What happens if a match is made?

KK: If a match is made thru FTDNA, the kit that is free to KADs, we get notification of the match. Sometimes a KAD may be aware of this (if they have put in their email for registration on the FTDNA website  – not all do though). When we are notified, we in turn notify the KADs. Some KADs get notice on other sites and then approach Bella or myself…Some just contact their closest match directly.

JH: The notification as Katherine described is correct.  However, each individual reacts differently to the news when they are contacted.  Some adoptees ask to keep their reunion private to meeting individuals that are in jubilee and willing to share their stories with the media and public.

What words of encouragement do you have for fellow adoptees and DNA testing?

KK: For those interested in birth searching, DNA is a total game changer. It cuts through the fiction that many of us have. But it does require patience. People get discouraged when they find themselves without close matches. I first tested in 2011 and didn’t have my first close match till October 2015. I then did a records research on my Korean mother, found a potential candidate, and got her daughter to DNA test. This was 2019. So from 2011 to 2019….that’s eight years of waiting and searching. This is a long game and people have to go into it knowing that…But DNA is a tool that works, especially when all other methods fail. Some lucky ones have instant automatic matches….but most don’t. So people need to test everywhere, and keep faith and be patient.


  1. Be realistic:  Most individuals do not understand the science of DNA and may have unrealistic expectations of what it can or can’t do. Each company has their own algorithms on measuring the percentage of ethnicity and a variance can be seen between the companies.  Some companies have a larger catalog of regional haploid groups and be more accurate.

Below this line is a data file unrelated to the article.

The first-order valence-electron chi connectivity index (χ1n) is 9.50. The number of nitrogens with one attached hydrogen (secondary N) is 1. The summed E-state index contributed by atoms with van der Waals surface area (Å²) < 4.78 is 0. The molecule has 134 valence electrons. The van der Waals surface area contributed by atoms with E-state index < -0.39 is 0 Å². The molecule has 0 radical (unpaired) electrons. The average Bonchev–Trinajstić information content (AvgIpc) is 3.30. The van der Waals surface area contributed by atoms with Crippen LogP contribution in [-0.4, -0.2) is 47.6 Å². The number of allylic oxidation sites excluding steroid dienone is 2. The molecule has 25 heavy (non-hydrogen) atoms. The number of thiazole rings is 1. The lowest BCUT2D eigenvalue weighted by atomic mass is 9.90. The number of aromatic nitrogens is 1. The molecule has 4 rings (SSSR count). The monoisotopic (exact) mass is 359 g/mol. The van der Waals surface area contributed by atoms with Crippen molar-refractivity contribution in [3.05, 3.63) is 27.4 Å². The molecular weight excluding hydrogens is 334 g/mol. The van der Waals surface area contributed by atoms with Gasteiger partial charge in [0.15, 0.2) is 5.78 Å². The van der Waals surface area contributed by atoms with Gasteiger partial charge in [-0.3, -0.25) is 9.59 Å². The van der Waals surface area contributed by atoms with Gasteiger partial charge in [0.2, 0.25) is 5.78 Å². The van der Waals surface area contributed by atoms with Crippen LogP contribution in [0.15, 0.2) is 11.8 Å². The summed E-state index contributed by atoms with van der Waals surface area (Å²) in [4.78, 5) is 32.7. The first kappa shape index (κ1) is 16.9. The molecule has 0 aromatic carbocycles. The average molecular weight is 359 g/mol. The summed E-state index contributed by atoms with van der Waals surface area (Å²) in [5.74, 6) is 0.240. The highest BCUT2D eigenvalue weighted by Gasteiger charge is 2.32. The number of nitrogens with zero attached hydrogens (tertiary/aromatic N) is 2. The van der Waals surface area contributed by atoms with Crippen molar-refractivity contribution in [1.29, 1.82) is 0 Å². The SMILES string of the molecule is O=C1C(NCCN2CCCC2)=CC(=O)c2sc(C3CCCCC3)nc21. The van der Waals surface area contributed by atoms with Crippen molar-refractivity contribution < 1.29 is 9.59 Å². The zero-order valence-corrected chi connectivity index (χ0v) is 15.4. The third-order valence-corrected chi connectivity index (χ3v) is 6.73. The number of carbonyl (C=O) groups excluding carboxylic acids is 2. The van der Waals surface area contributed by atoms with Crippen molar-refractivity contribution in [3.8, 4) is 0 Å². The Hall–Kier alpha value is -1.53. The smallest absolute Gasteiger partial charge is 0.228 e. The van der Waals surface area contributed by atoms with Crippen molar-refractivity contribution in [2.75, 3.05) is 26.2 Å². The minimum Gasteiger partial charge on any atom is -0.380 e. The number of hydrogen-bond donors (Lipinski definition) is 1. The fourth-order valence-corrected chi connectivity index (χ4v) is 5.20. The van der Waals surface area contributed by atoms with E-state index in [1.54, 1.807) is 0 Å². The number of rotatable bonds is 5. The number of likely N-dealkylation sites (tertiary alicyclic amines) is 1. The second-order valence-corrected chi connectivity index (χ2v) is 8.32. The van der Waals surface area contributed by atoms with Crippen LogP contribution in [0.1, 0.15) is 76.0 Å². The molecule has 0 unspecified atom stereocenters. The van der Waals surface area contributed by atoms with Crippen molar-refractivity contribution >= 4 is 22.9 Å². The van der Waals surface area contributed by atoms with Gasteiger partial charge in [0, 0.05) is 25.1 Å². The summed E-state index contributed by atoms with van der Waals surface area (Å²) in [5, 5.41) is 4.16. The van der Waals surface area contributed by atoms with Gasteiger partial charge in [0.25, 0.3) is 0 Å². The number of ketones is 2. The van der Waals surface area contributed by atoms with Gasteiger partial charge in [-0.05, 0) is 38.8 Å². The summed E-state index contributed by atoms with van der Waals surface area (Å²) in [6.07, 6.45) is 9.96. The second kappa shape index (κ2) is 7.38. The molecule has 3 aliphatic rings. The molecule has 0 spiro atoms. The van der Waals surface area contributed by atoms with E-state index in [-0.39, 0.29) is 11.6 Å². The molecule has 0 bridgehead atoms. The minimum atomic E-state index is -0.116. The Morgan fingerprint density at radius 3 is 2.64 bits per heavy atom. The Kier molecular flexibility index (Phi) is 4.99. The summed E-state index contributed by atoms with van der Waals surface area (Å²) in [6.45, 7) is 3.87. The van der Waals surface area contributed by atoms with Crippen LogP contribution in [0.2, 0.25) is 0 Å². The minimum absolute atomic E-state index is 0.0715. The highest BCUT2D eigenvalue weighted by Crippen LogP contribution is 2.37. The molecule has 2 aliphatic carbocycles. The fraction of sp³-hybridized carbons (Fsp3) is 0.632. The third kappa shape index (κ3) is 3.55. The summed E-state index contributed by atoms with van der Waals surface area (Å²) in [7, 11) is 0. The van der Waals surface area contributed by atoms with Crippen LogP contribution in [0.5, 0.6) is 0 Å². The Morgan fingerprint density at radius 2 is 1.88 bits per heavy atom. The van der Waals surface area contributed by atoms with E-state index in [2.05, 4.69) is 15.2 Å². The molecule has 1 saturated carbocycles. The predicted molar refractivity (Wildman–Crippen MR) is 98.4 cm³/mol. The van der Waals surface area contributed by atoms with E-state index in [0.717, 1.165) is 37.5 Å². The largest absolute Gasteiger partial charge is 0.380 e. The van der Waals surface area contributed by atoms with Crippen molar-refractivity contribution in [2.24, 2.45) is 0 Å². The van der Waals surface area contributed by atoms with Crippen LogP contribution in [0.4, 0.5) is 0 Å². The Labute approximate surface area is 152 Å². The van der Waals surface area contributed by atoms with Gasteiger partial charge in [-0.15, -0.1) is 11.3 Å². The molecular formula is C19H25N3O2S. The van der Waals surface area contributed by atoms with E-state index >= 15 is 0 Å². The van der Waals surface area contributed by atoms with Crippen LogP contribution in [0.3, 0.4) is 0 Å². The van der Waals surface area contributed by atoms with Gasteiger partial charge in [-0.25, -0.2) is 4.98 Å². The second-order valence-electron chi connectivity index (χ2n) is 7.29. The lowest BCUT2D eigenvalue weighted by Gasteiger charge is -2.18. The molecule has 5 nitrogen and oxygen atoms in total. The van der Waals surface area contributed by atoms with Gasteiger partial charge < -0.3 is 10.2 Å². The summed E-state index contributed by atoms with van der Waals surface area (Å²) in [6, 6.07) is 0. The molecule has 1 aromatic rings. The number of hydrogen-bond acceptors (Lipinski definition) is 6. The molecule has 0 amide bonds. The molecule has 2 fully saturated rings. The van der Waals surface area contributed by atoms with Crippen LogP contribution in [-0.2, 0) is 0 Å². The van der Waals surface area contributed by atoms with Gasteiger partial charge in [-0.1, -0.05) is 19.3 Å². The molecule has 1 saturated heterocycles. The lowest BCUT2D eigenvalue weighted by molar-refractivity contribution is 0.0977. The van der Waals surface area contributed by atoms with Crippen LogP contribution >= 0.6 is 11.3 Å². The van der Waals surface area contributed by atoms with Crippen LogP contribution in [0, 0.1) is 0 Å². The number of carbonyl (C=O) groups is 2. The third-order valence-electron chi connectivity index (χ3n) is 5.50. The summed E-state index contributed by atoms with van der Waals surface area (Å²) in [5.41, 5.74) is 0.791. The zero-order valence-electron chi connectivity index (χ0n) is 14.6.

2. Be patient: Companies run specials all the time.  It may take an additional 2-4 weeks for the DNA sample to process through the system.  Individuals may become worried that the samples have become lost and we have to give individuals encouragement to remain calm.  
  3. Read up:  Each individual has a unique genetic marker that is different as each snowflake or fingerprint.  New research has shown that identical twins share many of the genes but identical they are not. This is why crime and paternity DNA tests cannot be refuted.
  4. Have hope:  When I first joined the organization 3 years ago our success rates were around 1:230 people yielded into a familial match and today it is closer to 1:65.  Katherine, Bella and some of our volunteers have access to other powerful search tools and become proficient with the use of these tools.

What words of caution do you have for our community?

KK: If they DNA test, that they must be patient and test everywhere per the aforementioned recommendations.  Manage their expectations if they do find bio family…every outcome is different and you have to be prepared for the worst, just in case.

JH: Each one of our journeys are different.  I see many adoptees become divisive and defensive.  We cannot make our community better if we remain that way.  I am in awe by this small group of adoptees that united together to form 325KAMRA and make a difference in the lives of so many adoptees.

I love what Katherine said about managing expectations.  I have seen adoptees get rejected again (by birth relatives) to the sobbing heartfelt reunions many imagine.  I was very lucky to witness the reunion of 3 siblings. One resided in the United States and the other 2 siblings lived in Europe within a 100-mile radius of each other. You may find a sibling instead of a parent.

What is the conversation that you want to be having in adoption that you are not hearing?

KK: Adoption is such a controversial topic in our community…with those who are pro- or anti-, etc. I can’t say that there are topics I am not hearing about, but the area that I think needs to remain spotlighted is the one pertaining to citizenship for ALL adoptees. I think that conversation needs to stay at the forefront!

JH: Mental Health/Suicides/Resilience: The United States Military spent $117M on how to increase psychological resilience.  The adoptee community needs to speak up and use these techniques to save lives. My heart is distraught to learn about another adoptee death. We can’t accept these deaths and we need to band together and save lives.